Francis' Message for the World Day of Peace. “We need to pursue a genuine fraternity based on our common origin from God and exercised in dialogue and mutual trust. The desire for peace lies deep within the human heart, and we should not resign ourselves to seeking anything less than this". "Paradoxical" build a peace based on fear of others, mutual destruction or a threat of total annihilation.
Vatican City (AsiaNews) - Peace is "a path", an object of hope to be founded on the awareness that we are all brothers and sisters - for which every war is fratricide - and based on the memory of evil done, it is ultimately, " a patient effort to seek truth and justice" for the pursuit of the common good that does not allow the exploitation of the other, nor of nature.
"Peace as a journey of hope: dialogue, reconciliation and ecological conversion" is the theme chosen by Pope Francis for his message for the 53rd World Day of Peace, which will be celebrated on 1 January 2020.
Peace, therefore, is for Francis, first of all a "journey of hope" for a humanity that "bears, in its memory and its flesh, the scars of ever more devastating wars and conflicts that affect especially the poor and the vulnerable”. And "even today, dignity, physical integrity, freedom, including religious freedom, communal solidarity and hope in the future are denied to great numbers of men and women, young and old ".
Despite “the human family’s innate vocation to brotherhood”, “war, as we know, often begins with the inability to accept the diversity of others, which then fosters attitudes of aggrandizement and domination born of selfishness and pride, hatred and the desire to caricature, exclude and even destroy the other. War is fueled by a perversion of relationships, by hegemonic ambitions, by abuses of power, by fear of others and by seeing diversity as an obstacle. And these, in turn, are aggravated by the experience of war.” For this reason, "our world is paradoxically marked by “a perverse dichotomy that tries to defend and ensure stability and peace through a false sense of security sustained by a mentality of fear and mistrust.”
To break the currently prevalent dynamic of mistrust, then, "we need to pursue a genuine fraternity based on our common origin from God and exercised in dialogue and mutual trust. The desire for peace lies deep within the human heart, and we should not resign ourselves to seeking anything less than this". "We must first appeal to people’s moral conscience and to personal and political will. Peace emerges from the depths of the human heart and political will must always be renewed, so that new ways can be found to reconcile and unite individuals and communities ".
On the path of seeking truth and justice, foundations of peace, "in a state based on law, democracy can be an important paradigm of this process, provided it is grounded in justice and a commitment to protect the rights of every person, especially the weak and marginalized, in a constant search for truth. This is a social undertaking, an ongoing work in which each individual makes his or her contribution responsibly, at every level of the local, national and global community".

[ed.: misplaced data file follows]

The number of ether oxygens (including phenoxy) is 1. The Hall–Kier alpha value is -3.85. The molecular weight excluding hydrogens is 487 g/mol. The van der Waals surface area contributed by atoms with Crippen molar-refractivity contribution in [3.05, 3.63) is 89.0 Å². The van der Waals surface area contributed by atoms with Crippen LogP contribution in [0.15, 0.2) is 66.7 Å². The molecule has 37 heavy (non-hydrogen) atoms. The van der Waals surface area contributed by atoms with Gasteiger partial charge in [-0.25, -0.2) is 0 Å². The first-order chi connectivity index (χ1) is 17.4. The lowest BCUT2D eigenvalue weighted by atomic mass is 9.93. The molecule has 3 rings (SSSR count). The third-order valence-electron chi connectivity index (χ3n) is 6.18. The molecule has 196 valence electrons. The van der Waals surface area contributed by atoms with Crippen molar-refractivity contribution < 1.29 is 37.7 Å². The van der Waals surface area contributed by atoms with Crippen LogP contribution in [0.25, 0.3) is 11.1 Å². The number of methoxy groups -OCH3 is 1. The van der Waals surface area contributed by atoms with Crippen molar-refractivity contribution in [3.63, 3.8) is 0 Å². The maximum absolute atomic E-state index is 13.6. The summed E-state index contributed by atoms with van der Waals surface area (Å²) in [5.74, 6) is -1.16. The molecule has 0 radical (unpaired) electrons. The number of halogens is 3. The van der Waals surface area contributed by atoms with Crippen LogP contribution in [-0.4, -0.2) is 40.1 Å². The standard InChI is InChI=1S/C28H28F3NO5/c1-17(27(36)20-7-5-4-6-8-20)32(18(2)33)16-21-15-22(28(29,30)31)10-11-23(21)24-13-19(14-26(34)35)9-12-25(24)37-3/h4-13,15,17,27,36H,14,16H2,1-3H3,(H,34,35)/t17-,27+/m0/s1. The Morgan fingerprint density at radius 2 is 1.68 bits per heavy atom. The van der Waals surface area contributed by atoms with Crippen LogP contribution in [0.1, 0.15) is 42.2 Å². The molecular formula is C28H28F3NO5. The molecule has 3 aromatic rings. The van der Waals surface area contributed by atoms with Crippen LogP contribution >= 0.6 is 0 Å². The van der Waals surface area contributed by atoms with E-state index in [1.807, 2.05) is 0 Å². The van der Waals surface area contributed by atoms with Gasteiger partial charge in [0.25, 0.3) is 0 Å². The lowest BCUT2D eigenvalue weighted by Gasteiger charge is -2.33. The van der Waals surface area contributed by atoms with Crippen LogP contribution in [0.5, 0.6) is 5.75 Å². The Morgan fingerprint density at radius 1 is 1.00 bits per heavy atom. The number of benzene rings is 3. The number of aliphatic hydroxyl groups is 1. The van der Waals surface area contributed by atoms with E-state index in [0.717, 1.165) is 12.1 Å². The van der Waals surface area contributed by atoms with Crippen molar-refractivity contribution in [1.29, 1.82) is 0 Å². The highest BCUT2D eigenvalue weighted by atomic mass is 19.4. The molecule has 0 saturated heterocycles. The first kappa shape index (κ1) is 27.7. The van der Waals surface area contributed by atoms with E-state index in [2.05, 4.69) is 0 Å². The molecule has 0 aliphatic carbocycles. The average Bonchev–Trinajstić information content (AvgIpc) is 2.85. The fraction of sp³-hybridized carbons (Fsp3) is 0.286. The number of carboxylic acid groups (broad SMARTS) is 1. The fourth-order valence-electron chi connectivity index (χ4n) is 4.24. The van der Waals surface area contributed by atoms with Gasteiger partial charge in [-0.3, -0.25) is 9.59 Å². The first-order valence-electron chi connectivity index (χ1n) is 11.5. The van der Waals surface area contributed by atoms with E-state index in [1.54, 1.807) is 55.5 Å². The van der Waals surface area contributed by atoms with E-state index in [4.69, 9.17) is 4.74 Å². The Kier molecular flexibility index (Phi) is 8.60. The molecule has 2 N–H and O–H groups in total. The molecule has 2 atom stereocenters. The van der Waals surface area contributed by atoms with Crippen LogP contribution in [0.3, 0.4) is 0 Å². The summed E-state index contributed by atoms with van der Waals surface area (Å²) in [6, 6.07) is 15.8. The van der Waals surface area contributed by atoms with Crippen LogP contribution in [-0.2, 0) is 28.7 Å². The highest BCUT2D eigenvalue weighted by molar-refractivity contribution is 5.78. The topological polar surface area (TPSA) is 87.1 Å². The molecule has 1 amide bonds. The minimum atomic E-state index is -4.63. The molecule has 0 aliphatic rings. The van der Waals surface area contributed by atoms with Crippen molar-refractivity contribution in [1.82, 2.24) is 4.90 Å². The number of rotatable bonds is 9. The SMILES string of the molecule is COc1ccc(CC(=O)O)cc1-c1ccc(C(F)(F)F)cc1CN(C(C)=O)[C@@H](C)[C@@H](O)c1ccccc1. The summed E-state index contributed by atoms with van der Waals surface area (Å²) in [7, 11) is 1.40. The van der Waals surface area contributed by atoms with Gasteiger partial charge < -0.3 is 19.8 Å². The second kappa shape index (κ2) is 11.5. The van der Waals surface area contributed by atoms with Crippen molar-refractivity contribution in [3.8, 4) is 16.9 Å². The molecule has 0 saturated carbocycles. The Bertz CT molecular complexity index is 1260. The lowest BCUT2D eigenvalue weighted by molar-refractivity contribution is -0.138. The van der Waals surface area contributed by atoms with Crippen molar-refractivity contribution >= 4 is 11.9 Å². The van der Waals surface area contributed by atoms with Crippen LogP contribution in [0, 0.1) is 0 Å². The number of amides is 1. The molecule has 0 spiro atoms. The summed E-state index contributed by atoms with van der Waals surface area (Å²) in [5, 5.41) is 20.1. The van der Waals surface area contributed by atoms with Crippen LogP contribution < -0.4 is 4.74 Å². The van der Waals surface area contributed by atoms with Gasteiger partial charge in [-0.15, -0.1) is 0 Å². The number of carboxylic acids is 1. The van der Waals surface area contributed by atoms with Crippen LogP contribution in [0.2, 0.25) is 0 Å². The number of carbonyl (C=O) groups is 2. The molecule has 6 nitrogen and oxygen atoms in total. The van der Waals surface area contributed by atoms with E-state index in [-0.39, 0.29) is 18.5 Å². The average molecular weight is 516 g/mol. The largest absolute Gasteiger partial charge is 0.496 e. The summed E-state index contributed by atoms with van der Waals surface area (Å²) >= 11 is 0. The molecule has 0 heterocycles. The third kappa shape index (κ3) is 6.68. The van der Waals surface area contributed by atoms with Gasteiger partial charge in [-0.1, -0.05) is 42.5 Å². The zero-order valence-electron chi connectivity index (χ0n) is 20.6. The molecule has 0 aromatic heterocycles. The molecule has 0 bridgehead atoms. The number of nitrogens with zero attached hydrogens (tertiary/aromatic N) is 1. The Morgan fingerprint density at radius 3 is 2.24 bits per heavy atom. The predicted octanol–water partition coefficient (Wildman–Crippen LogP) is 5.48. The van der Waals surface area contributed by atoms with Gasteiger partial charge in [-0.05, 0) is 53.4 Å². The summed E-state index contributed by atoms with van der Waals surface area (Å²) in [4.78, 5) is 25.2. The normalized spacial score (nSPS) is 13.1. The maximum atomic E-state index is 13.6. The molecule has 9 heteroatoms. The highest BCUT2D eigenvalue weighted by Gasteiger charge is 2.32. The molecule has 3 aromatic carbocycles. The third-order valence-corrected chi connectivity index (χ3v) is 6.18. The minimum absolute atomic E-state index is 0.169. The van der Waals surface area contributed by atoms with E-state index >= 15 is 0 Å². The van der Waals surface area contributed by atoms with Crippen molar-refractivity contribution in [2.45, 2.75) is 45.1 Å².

" Divisions within a society, the increase of social inequalities and the refusal to employ the means of ensuring integral human development endanger the pursuit of the common good. Yet patient efforts based on the power of the word and of truth can help foster a greater capacity for compassion and creative solidarity.”
“The Church shares fully in the search for a just social order; she continues to serve the common good and to nourish the hope for peace by transmitting Christian values and moral teaching, and by her social and educational works." And on the example of Jesus he indicates the path of reconciliation that "calls us to find in the depths of our hearts the strength of forgiveness and the capacity to recognize ourselves as brothers and sisters".
"This path of reconciliation is a summons to discover in the depths of our heart the power of forgiveness and the capacity to acknowledge one another as brothers and sisters. When we learn to live in forgiveness, we grow in our capacity to become men and women of peace", destined also for future generations.
Also thinking back to the recent Synod on the Amazon, the message calls for "ecological conversion" that leads us "to a new way of looking at life, as we consider the generosity of the Creator who has given us the earth and called us to a share it in joy and moderation. This conversion must be understood in an integral way, as a transformation of how we relate to our sisters and brothers, to other living beings, to creation in all its rich variety and to the Creator who is the origin and source of all life." ".
"The journey of reconciliation calls for patience and trust. Peace will not be obtained unless it is hoped for. In the first place, this means believing in the possibility of peace, believing that others need peace just as much as we do. Here we can find inspiration in the love that God has for each of us: a love that is liberating, limitless, gratuitous and tireless".
"For the followers of Christ, this journey is likewise sustained by the sacrament of Reconciliation, given by the Lord for the remission of sins of the baptized. This sacrament of the Church, which renews individuals and communities, bids us keep our gaze fixed on Jesus, who reconciled “all things, whether on earth or in heaven, by making peace through the blood of his cross” (Col 1:20). It requires us to set aside every act of violence in thought, word and deed, whether against our neighbours or against God’s creation. The grace of God our Father is bestowed as unconditional love. Having received his forgiveness in Christ, we can set out to offer that peace to the men and women of our time. Day by day, the Holy Spirit prompts in us ways of thinking and speaking that can make us artisans of justice and peace". (FP)